On the penultimate stage, Quintana, Nibali, Thibaut Pinot, Ilnur Zakarin and Domenico Pozzovivo had Dumoulin distanced after the climb to Foza, its summit 15 kilometres of false flat from the finish in Asiago. The latter was also in a group of five, but other than vying for a stage win, they had no reason to assist. "I'm forever thankful and grateful for the work that Bauke Mollema, Bob Jungels and Adam Yates did for me," a magnanimous Dumoulin said at the finish, whose companions helped him to mitigate his losses to just 15 seconds.

"They were pretty much not really fighting anymore for any spots on GC, because they are pretty much fixed on their spots on GC, so (what they did) was definitely to help me. I'm very happy about that and very thankful.

"I know Yates and Jungels and Mollema, the three of them actually, for a long time and we've always been good together." Not just friends, then, but friends in high places; expect the favour to be reciprocated somewhere down the line.

The first Dutchman to win the Giro and the first from the Netherlands to triumph at a Grand Tour since Joop Zoetemelk won the 1980 Tour de France, Dumoulin said "I don't want to compare myself to anyone," despite obvious similarities between he and Bradley Wiggins, as well as five-time Tour champion Miguel Indurain. I can understand that, and what from we've seen of him - particularly in that hellishly mountainous final week, and how he responded in moments of crisis - there is the potential to be better, especially if one considers the asterisks that accompany most, if not all, the Grand Tour-winning performances in the '90s. "Dumoulin didn't look like the main rival for us before the race," Quintana, the runner-up, said, "yet he bested everyone with excellent TT and mountain performances. He really deserves this victory." His Movistar team manager Eusebio Unzué agreed the display was one of a complete rider, not simply a time trial specialist that defends himself in the mountains: "He already showed some signs of his GC-contending calibre at the 2015 Vuelta, and succeeded in grand style here at the Giro. His performance over the TTs and also in the mountains was impeccable."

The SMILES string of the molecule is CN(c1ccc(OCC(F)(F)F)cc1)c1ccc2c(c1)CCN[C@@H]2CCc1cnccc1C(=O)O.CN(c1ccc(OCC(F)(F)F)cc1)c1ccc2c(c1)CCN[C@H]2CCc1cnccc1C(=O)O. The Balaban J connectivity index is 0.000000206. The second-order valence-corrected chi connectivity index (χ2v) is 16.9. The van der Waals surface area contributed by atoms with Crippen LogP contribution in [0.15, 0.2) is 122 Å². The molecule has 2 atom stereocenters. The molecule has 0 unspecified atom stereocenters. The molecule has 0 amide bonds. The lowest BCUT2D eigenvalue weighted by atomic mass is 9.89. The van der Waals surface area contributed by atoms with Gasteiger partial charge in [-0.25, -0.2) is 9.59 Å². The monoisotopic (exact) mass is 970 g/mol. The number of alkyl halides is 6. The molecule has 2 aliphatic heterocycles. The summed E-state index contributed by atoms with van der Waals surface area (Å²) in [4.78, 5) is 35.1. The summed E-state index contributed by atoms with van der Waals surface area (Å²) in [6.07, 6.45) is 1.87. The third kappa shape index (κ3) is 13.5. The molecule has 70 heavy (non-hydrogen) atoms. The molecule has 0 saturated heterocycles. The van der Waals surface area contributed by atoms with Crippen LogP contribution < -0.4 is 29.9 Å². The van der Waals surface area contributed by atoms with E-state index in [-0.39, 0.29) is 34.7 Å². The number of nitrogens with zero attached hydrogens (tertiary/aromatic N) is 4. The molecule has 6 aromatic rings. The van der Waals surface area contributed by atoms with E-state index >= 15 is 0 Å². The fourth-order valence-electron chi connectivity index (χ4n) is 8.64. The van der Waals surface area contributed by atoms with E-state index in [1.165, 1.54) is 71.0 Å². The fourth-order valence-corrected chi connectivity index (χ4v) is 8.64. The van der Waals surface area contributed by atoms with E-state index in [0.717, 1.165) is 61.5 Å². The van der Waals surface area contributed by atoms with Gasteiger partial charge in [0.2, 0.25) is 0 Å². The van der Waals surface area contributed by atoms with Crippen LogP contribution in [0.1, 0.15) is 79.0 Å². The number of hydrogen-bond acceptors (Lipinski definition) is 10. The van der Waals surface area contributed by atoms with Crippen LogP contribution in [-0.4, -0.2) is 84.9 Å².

Giro 100: That's a Wrap

The physical aside, much of the appeal lies with his geniality and, to an extent, his naivety. Take these comments from Sunday's press conference, for instance: "Maybe people will approach me differently, but I really hope I can walk around in Maastricht without being treated like a superhero (...) I don't feel myself like a champion, but I almost feel like it when I see my name on the trophy (...) I hope for more in the future but for now I'm just happy to be here. The Giro victory is not going to change my whole life."

Sport may not be everything, Tom, but in a country of 17 million with a rich history of cycling champions, where sporting heroes are akin to superheroes, and where riding on two wheels is the dominant mode of transport, the feat will, for better or worse, change you.

For now, it's good to see he can still laugh at himself. "I still made history with shitting in the woods."